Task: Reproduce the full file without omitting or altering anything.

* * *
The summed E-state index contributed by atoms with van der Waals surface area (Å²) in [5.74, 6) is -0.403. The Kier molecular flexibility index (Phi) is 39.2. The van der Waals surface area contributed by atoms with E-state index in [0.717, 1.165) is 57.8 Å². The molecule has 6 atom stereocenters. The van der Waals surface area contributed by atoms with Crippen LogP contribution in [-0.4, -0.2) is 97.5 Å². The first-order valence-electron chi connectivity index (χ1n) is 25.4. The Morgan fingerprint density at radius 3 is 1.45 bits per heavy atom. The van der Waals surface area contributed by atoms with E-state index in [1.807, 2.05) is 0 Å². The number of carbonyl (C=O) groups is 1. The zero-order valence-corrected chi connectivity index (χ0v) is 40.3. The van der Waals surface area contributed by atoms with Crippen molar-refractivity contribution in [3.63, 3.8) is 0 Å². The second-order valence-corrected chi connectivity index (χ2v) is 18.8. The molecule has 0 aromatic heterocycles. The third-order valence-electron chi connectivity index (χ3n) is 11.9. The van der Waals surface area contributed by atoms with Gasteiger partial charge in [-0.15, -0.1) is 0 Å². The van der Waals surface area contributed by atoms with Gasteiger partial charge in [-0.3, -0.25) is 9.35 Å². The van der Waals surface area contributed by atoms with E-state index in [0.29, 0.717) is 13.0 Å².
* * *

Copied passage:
The summed E-state index contributed by atoms with van der Waals surface area (Å²) in [5.74, 6) is -0.403. The Kier molecular flexibility index (Phi) is 39.2. The van der Waals surface area contributed by atoms with E-state index in [0.717, 1.165) is 57.8 Å². The molecule has 6 atom stereocenters. The van der Waals surface area contributed by atoms with Crippen LogP contribution in [-0.4, -0.2) is 97.5 Å². The first-order valence-electron chi connectivity index (χ1n) is 25.4. The Morgan fingerprint density at radius 3 is 1.45 bits per heavy atom. The van der Waals surface area contributed by atoms with E-state index in [1.807, 2.05) is 0 Å². The number of carbonyl (C=O) groups is 1. The zero-order valence-corrected chi connectivity index (χ0v) is 40.3. The van der Waals surface area contributed by atoms with Crippen molar-refractivity contribution in [3.63, 3.8) is 0 Å². The second-order valence-corrected chi connectivity index (χ2v) is 18.8. The molecule has 0 aromatic heterocycles. The third-order valence-electron chi connectivity index (χ3n) is 11.9. The van der Waals surface area contributed by atoms with Gasteiger partial charge in [-0.15, -0.1) is 0 Å². The van der Waals surface area contributed by atoms with Gasteiger partial charge in [-0.3, -0.25) is 9.35 Å². The van der Waals surface area contributed by atoms with E-state index in [0.29, 0.717) is 13.0 Å².